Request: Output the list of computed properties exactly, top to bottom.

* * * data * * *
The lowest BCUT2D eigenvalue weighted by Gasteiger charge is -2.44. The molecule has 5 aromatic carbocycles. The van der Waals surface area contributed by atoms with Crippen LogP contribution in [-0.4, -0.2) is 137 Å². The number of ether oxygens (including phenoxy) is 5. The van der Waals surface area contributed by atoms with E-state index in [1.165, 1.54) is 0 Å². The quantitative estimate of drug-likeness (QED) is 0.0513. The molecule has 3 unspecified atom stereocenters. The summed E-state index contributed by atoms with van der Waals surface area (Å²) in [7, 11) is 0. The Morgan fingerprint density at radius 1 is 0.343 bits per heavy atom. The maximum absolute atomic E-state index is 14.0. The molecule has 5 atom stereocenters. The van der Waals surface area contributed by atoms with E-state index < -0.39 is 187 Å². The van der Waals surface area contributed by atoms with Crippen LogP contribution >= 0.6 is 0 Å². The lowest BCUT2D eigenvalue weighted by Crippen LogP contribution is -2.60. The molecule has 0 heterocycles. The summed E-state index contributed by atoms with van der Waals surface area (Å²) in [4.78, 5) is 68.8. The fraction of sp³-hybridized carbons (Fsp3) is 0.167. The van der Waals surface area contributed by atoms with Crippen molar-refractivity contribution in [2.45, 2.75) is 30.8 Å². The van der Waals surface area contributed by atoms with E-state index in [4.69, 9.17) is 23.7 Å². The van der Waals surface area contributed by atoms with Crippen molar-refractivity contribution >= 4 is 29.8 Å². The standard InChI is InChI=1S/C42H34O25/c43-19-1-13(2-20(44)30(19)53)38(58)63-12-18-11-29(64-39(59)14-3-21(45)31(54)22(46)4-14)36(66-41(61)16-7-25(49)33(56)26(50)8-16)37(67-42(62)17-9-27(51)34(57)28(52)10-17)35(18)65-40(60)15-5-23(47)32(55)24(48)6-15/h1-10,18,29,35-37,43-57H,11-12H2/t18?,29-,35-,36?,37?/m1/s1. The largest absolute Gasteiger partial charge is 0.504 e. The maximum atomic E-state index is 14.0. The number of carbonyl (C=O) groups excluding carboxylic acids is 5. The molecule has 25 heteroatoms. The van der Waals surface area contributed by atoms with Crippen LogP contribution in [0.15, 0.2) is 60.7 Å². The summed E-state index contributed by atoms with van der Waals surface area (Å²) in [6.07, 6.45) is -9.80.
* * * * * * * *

The lowest BCUT2D eigenvalue weighted by Gasteiger charge is -2.44. The molecule has 5 aromatic carbocycles. The van der Waals surface area contributed by atoms with Crippen LogP contribution in [-0.4, -0.2) is 137 Å². The number of ether oxygens (including phenoxy) is 5. The van der Waals surface area contributed by atoms with E-state index in [1.165, 1.54) is 0 Å². The quantitative estimate of drug-likeness (QED) is 0.0513. The molecule has 3 unspecified atom stereocenters. The summed E-state index contributed by atoms with van der Waals surface area (Å²) in [7, 11) is 0. The Morgan fingerprint density at radius 1 is 0.343 bits per heavy atom. The maximum absolute atomic E-state index is 14.0. The molecule has 5 atom stereocenters. The van der Waals surface area contributed by atoms with E-state index < -0.39 is 187 Å². The van der Waals surface area contributed by atoms with Crippen LogP contribution >= 0.6 is 0 Å². The lowest BCUT2D eigenvalue weighted by Crippen LogP contribution is -2.60. The molecule has 0 heterocycles. The summed E-state index contributed by atoms with van der Waals surface area (Å²) in [4.78, 5) is 68.8. The fraction of sp³-hybridized carbons (Fsp3) is 0.167. The van der Waals surface area contributed by atoms with Crippen molar-refractivity contribution in [2.45, 2.75) is 30.8 Å². The van der Waals surface area contributed by atoms with E-state index in [4.69, 9.17) is 23.7 Å². The van der Waals surface area contributed by atoms with Crippen molar-refractivity contribution >= 4 is 29.8 Å². The standard InChI is InChI=1S/C42H34O25/c43-19-1-13(2-20(44)30(19)53)38(58)63-12-18-11-29(64-39(59)14-3-21(45)31(54)22(46)4-14)36(66-41(61)16-7-25(49)33(56)26(50)8-16)37(67-42(62)17-9-27(51)34(57)28(52)10-17)35(18)65-40(60)15-5-23(47)32(55)24(48)6-15/h1-10,18,29,35-37,43-57H,11-12H2/t18?,29-,35-,36?,37?/m1/s1. The largest absolute Gasteiger partial charge is 0.504 e. The maximum atomic E-state index is 14.0. The number of carbonyl (C=O) groups excluding carboxylic acids is 5. The molecule has 25 heteroatoms. The van der Waals surface area contributed by atoms with Crippen LogP contribution in [0.15, 0.2) is 60.7 Å². The summed E-state index contributed by atoms with van der Waals surface area (Å²) in [6.07, 6.45) is -9.80.